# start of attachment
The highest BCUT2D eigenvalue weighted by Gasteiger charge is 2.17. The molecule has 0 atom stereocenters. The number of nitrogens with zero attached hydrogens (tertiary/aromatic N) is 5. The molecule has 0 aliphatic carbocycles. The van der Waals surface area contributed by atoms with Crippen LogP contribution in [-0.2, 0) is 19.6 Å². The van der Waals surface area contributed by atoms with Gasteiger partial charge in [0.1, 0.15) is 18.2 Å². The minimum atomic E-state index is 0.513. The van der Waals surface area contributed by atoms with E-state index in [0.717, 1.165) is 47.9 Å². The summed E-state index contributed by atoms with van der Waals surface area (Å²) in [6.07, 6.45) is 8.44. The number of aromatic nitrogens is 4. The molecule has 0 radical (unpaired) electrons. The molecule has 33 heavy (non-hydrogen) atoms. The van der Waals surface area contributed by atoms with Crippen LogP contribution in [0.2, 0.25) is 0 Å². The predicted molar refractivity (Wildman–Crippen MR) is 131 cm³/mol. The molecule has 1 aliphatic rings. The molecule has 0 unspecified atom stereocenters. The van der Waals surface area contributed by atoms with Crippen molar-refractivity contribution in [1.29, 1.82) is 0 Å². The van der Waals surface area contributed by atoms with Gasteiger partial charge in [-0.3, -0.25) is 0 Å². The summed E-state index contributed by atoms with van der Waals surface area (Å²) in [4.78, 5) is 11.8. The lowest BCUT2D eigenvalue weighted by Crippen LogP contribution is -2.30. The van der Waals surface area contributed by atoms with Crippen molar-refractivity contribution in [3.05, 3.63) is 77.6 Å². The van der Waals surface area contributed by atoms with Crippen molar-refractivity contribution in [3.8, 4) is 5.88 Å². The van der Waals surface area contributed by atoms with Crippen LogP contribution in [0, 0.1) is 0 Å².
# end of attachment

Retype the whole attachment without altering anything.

The highest BCUT2D eigenvalue weighted by Gasteiger charge is 2.17. The molecule has 0 atom stereocenters. The number of nitrogens with zero attached hydrogens (tertiary/aromatic N) is 5. The molecule has 0 aliphatic carbocycles. The van der Waals surface area contributed by atoms with Crippen LogP contribution in [-0.2, 0) is 19.6 Å². The van der Waals surface area contributed by atoms with Gasteiger partial charge in [0.1, 0.15) is 18.2 Å². The minimum atomic E-state index is 0.513. The van der Waals surface area contributed by atoms with E-state index in [0.717, 1.165) is 47.9 Å². The summed E-state index contributed by atoms with van der Waals surface area (Å²) in [6.07, 6.45) is 8.44. The number of aromatic nitrogens is 4. The molecule has 0 radical (unpaired) electrons. The molecule has 33 heavy (non-hydrogen) atoms. The van der Waals surface area contributed by atoms with Crippen LogP contribution in [0.2, 0.25) is 0 Å². The predicted molar refractivity (Wildman–Crippen MR) is 131 cm³/mol. The molecule has 1 aliphatic rings. The molecule has 0 unspecified atom stereocenters. The van der Waals surface area contributed by atoms with Crippen molar-refractivity contribution in [1.29, 1.82) is 0 Å². The van der Waals surface area contributed by atoms with Gasteiger partial charge in [-0.3, -0.25) is 0 Å². The summed E-state index contributed by atoms with van der Waals surface area (Å²) in [4.78, 5) is 11.8. The lowest BCUT2D eigenvalue weighted by Crippen LogP contribution is -2.30. The van der Waals surface area contributed by atoms with Crippen molar-refractivity contribution in [3.05, 3.63) is 77.6 Å². The van der Waals surface area contributed by atoms with Crippen molar-refractivity contribution in [3.8, 4) is 5.88 Å². The van der Waals surface area contributed by atoms with Crippen LogP contribution in [0, 0.1) is 0 Å².